The government have released new guidance for schools reopening in September.
Dr Sarah Lewis, Senior Lecturer in Genetic Epidemiology, University of Bristol, said:
“One could argue that the risk to children and teachers has been low because schools were closed for much of the pandemic, and children have largely been confined to mixing with their own households, so that when schools open fully risk will increase.
“However, infection rates in the community are now much lower than they were at their peak, when schools were fully open to all pupils without social distancing. Studies which have used contract tracing to determine whether infected children have transmitted the disease to others have consistently shown that they have not, although the number of cases included has been small, and asymptomatic children are often not tested.
“Modelling studies estimate that even if schools fully reopen without social distancing, this is likely to have only modest effects on virus transmission in the community. If infection levels can be controlled – for example by testing and contact tracing efforts – and cases can be quickly isolated, then we believe that schools pose a minimal risk in terms of the transmission of COVID, and to the health of teachers and children. Furthermore, the risk is likely to be more than offset by the harms caused by ongoing disruption to children’s educational opportunities.”
Prof Russell Viner, President of the Royal College of Paediatrics and Child Health, said:
“This guidance is timely and we hope it will help schools, teachers and parents to plan for the extremely important goal of getting children back to school. Over 2,500 of our members signed an open letter to the Prime Minister because of their concerns about the risk to children’s health and well-being if they are not in school.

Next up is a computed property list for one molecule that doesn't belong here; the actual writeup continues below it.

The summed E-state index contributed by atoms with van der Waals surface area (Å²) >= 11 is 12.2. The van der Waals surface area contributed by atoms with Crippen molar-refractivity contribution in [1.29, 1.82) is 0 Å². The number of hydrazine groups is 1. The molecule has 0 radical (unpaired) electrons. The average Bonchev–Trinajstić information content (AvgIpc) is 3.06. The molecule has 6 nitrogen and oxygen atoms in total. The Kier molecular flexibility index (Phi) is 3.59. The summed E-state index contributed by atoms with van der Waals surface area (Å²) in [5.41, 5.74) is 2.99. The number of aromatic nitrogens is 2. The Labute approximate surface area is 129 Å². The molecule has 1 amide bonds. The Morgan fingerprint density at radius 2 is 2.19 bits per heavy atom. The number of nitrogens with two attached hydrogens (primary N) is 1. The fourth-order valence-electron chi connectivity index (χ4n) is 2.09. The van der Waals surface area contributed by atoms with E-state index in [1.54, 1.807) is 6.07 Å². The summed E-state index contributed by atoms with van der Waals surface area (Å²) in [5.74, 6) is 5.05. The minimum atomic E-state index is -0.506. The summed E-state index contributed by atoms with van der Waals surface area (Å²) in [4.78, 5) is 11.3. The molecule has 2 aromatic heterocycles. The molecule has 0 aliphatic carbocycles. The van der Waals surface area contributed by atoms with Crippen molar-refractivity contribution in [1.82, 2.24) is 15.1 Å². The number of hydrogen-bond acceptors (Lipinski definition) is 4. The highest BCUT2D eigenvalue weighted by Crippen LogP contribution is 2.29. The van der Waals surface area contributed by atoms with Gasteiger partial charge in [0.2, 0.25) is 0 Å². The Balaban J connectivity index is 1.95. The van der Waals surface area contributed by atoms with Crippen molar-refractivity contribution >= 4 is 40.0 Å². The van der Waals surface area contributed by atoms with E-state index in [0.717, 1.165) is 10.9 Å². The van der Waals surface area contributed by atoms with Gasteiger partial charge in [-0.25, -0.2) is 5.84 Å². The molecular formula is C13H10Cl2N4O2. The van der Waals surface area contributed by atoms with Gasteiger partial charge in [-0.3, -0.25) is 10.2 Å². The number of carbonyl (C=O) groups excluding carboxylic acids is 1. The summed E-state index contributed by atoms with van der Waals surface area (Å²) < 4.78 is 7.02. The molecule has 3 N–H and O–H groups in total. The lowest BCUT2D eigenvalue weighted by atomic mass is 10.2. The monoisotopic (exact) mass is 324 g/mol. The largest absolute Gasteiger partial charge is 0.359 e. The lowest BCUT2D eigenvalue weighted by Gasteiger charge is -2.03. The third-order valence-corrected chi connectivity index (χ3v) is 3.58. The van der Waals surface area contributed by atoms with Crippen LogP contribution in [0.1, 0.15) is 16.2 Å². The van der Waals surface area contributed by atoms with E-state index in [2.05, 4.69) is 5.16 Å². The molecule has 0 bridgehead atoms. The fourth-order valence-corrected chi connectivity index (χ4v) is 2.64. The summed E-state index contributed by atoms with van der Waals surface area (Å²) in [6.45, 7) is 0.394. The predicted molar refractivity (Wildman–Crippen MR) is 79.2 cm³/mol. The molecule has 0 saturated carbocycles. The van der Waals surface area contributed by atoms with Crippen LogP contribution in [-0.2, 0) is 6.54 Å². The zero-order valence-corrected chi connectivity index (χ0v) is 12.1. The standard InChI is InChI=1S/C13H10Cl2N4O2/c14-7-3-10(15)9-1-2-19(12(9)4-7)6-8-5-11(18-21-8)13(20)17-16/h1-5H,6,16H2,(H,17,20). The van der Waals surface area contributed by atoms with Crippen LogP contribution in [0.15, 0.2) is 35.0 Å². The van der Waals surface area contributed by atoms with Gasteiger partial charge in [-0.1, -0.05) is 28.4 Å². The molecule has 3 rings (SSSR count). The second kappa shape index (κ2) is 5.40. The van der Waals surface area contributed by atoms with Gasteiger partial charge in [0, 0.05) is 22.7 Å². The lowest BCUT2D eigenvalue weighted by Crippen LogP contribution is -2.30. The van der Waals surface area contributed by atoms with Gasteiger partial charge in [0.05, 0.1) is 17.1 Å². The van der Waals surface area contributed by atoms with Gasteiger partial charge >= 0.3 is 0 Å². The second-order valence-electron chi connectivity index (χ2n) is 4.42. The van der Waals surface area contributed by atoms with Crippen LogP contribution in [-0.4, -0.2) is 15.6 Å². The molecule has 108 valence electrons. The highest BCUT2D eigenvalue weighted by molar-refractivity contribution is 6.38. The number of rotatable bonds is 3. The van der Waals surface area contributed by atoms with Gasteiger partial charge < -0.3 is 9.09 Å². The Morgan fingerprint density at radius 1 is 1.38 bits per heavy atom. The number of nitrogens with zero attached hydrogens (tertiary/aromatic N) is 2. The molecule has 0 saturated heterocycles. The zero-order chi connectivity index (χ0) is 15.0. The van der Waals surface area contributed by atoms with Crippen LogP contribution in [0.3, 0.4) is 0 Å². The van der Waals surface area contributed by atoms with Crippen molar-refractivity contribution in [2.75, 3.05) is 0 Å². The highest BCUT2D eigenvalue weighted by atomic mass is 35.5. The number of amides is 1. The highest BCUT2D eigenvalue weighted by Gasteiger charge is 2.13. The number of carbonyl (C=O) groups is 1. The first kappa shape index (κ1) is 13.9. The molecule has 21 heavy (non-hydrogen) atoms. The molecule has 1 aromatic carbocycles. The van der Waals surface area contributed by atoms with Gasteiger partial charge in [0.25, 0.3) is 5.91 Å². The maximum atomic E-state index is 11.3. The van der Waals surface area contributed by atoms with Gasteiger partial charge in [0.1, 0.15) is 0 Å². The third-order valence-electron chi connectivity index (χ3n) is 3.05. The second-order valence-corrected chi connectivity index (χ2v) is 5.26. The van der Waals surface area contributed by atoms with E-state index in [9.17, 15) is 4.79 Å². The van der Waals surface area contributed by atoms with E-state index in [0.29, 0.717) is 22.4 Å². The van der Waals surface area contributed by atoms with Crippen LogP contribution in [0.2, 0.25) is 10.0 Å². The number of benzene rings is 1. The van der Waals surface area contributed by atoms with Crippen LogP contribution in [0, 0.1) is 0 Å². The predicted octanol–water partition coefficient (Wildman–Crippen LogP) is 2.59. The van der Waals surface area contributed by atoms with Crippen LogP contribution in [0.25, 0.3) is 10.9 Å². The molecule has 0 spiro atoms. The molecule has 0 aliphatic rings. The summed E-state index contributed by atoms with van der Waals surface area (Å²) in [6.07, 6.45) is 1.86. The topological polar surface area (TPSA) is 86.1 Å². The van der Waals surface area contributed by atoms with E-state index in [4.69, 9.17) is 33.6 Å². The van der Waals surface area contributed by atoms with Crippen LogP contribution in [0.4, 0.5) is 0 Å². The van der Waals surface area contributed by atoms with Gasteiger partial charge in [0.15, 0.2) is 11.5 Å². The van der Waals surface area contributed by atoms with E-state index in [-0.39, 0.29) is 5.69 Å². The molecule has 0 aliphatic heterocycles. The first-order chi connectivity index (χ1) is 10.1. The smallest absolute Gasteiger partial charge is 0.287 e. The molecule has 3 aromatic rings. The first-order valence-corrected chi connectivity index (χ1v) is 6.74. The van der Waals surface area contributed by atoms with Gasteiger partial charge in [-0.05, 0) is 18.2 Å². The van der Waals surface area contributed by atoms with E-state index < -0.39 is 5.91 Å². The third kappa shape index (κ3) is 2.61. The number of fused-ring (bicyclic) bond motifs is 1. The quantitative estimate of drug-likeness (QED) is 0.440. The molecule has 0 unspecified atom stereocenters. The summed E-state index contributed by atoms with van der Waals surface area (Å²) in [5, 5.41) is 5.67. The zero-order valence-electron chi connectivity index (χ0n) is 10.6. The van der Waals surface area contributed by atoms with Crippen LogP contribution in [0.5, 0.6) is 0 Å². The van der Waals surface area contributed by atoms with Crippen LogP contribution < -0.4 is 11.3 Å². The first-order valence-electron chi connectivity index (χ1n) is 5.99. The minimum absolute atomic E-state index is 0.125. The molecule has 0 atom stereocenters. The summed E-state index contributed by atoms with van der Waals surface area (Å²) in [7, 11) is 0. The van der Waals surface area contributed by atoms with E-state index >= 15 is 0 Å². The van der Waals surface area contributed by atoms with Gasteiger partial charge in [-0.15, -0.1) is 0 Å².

“Children are around half as susceptible to COVID-19 as adults and very rarely get symptoms and almost never get severely ill. The evidence from many countries around the world is that transmission in schools is very low. Most children catch COVID-19 from adults in their household. Individual children can pass the virus on and we will inevitably see occasional outbreaks in schools, especially if there is a rise in infection rates in the general population.
“Reactive school closures have a place in stamping out local spikes in this pandemic, but this must be evidence-based. The risks to children of keeping schools closed are high, and schools should be reopened again as soon as possible.
“We would like to see more detail on how the NHS Test and Trace system works with schools. If we have a second wave, close liaison with Test and Trace will be key.”
‘Guidance for full opening – schools’ can be found here: https://www.gov.uk/government/publications/actions-for-schools-during-the-coronavirus-outbreak/guidance-for-full-opening-schools
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